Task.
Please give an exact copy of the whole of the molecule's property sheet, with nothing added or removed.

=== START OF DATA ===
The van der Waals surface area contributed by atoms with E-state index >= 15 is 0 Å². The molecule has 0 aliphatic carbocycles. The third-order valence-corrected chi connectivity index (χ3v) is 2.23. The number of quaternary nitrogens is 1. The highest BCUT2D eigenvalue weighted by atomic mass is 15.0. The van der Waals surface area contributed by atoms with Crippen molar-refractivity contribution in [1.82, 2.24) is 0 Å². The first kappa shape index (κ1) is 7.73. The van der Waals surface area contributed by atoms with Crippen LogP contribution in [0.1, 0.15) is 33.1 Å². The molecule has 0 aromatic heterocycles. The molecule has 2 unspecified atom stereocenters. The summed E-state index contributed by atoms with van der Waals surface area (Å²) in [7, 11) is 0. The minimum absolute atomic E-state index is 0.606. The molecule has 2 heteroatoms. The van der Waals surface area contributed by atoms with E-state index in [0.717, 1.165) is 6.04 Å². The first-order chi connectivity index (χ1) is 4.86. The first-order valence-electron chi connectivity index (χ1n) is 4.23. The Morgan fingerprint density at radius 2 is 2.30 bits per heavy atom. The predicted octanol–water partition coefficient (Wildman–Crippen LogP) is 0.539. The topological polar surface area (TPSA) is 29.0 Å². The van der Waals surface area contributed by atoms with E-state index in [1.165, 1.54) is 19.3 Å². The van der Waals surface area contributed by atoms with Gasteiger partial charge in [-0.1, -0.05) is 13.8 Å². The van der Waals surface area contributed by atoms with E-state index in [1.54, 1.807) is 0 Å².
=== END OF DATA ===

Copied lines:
The van der Waals surface area contributed by atoms with E-state index >= 15 is 0 Å². The molecule has 0 aliphatic carbocycles. The third-order valence-corrected chi connectivity index (χ3v) is 2.23. The number of quaternary nitrogens is 1. The highest BCUT2D eigenvalue weighted by atomic mass is 15.0. The van der Waals surface area contributed by atoms with Crippen molar-refractivity contribution in [1.82, 2.24) is 0 Å². The first kappa shape index (κ1) is 7.73. The van der Waals surface area contributed by atoms with Crippen LogP contribution in [0.1, 0.15) is 33.1 Å². The molecule has 0 aromatic heterocycles. The molecule has 2 unspecified atom stereocenters. The summed E-state index contributed by atoms with van der Waals surface area (Å²) in [7, 11) is 0. The minimum absolute atomic E-state index is 0.606. The molecule has 2 heteroatoms. The van der Waals surface area contributed by atoms with E-state index in [0.717, 1.165) is 6.04 Å². The first-order chi connectivity index (χ1) is 4.86. The first-order valence-electron chi connectivity index (χ1n) is 4.23. The Morgan fingerprint density at radius 2 is 2.30 bits per heavy atom. The predicted octanol–water partition coefficient (Wildman–Crippen LogP) is 0.539. The topological polar surface area (TPSA) is 29.0 Å². The van der Waals surface area contributed by atoms with E-state index in [1.165, 1.54) is 19.3 Å². The van der Waals surface area contributed by atoms with Gasteiger partial charge in [-0.1, -0.05) is 13.8 Å². The van der Waals surface area contributed by atoms with E-state index in [1.54, 1.807) is 0 Å².